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Scientific Name: Babyrousa


The term babi-rusa is Malaysian for pig-deer. While this rare animal’s torpedo-shaped body and longish legs allow it to move swiftly like a deer, it is in fact a pig. Its most distinctive and noticeable feature is its tusks. Like many other species of pig, the male babirusa has a pair of lower tusks, but it also has an extraordinary pair of curved tusks that poke through its upper snout and spiral towards its forehead. The tusks likely protect its face and eyes during fights with other males. Female babirusas also have tusks, but they are much smaller. According to native legend, babirusa tusks will hook over low-hanging branches to support the pig’s head when it rests.


Native to a few islands in Indonesia, babirusas prefer to live in moist forests along rivers. Their habitat is rapidly disappearing as a result of growing river communities and logging.


While babirusas do not exhibit the rooting behavior typical of other members of the pig family, they will probe soft sand as well as wet, muddy places for food. They are omnivorous and consume a wide variety of leaves, roots, fruits, invertebrates and small vertebrates.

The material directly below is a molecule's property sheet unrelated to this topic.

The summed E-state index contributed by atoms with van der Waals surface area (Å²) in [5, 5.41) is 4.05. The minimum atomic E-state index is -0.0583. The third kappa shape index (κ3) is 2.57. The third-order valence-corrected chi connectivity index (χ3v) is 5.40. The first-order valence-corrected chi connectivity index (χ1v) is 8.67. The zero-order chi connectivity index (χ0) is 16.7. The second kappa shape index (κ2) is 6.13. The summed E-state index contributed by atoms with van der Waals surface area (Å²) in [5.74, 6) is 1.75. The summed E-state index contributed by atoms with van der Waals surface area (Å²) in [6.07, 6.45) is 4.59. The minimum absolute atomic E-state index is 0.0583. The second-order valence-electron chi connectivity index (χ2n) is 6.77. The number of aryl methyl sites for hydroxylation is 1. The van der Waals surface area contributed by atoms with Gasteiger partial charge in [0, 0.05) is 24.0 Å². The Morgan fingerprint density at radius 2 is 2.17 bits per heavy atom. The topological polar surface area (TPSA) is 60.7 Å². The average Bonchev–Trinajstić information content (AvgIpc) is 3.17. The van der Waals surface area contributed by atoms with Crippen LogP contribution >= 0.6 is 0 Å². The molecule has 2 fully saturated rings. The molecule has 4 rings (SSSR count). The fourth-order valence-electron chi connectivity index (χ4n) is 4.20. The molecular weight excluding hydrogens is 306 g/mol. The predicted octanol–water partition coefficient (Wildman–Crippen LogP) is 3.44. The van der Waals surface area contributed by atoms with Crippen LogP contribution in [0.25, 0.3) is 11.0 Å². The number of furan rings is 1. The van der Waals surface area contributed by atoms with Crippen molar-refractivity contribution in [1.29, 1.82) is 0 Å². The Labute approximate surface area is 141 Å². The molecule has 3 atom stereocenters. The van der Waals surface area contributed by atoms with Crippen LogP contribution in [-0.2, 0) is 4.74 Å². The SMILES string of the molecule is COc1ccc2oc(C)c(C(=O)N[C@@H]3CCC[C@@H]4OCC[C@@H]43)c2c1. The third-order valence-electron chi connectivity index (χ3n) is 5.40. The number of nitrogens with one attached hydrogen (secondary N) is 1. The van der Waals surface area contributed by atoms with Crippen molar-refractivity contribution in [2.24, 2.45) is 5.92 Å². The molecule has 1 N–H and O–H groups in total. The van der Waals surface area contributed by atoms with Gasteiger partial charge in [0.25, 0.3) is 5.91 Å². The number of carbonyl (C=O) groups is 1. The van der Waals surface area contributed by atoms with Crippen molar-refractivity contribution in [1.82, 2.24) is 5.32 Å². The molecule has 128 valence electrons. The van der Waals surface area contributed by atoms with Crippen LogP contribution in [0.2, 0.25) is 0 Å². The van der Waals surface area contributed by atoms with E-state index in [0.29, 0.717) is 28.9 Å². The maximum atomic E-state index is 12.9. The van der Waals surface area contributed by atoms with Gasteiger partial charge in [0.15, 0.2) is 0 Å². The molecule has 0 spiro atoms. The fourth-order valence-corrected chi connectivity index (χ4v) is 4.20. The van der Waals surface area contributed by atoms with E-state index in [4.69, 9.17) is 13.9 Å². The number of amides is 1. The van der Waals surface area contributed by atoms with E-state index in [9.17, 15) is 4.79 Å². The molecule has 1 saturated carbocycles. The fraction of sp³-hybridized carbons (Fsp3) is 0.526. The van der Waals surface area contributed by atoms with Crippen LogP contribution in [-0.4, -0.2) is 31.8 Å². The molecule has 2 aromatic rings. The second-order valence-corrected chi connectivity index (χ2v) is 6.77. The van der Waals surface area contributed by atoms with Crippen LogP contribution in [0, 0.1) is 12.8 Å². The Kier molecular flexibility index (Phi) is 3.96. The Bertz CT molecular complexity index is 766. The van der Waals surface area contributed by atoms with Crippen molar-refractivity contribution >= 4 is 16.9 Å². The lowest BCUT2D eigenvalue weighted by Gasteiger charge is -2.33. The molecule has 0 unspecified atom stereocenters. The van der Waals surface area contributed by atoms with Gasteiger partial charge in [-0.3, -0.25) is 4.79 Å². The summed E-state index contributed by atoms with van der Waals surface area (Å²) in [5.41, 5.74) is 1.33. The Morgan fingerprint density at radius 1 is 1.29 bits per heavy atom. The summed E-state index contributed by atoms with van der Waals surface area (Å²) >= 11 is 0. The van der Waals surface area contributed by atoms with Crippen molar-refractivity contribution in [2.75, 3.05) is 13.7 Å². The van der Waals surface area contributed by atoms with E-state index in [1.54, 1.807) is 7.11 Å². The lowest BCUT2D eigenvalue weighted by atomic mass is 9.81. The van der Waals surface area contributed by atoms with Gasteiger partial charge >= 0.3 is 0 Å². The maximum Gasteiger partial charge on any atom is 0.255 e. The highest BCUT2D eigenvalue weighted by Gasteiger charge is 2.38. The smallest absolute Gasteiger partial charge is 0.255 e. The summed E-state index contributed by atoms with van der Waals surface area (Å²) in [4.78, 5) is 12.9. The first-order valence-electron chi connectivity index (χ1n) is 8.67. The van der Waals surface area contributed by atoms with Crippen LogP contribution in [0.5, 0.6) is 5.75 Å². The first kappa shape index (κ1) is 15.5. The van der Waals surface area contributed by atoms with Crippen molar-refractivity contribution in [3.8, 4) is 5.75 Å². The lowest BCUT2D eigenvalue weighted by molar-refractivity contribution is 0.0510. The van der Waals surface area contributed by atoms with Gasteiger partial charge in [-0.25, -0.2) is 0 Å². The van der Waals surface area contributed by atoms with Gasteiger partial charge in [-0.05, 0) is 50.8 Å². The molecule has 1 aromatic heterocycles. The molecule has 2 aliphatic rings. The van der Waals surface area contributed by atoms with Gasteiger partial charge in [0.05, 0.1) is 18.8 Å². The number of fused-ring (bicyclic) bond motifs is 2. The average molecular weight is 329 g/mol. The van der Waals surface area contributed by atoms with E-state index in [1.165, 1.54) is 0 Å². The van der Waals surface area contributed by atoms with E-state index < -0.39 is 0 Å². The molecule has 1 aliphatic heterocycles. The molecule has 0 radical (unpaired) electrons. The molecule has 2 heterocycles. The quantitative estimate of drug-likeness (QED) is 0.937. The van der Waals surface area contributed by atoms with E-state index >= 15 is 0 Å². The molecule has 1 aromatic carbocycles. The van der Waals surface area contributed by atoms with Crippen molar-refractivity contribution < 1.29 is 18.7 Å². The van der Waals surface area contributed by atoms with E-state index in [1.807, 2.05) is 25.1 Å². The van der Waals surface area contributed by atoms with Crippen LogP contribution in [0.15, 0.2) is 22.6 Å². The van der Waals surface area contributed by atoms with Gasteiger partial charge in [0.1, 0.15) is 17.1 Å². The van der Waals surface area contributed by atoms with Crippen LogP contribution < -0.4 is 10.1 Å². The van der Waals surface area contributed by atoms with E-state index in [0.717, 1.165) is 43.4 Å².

Babirusas often travel in groups of up to eight. They communicate with each other using low grunts and moans. Babirusas are also good swimmers, and will even swim in the ocean to reach small islands.


Babiruas reach maturity between one to two years of age. Unlike other pig species, the babirusa has only one to two babies in each litter. The young start eating solid foods by 10 days old, even though they continue to nurse for six to eight months.


Currently listed as vulnerable by the International Union for Conservation of Nature (IUCN), there are approximately 4,000 babiruas currently living in the wild. Shrinking habitat and illegal hunting have contributed to their decline.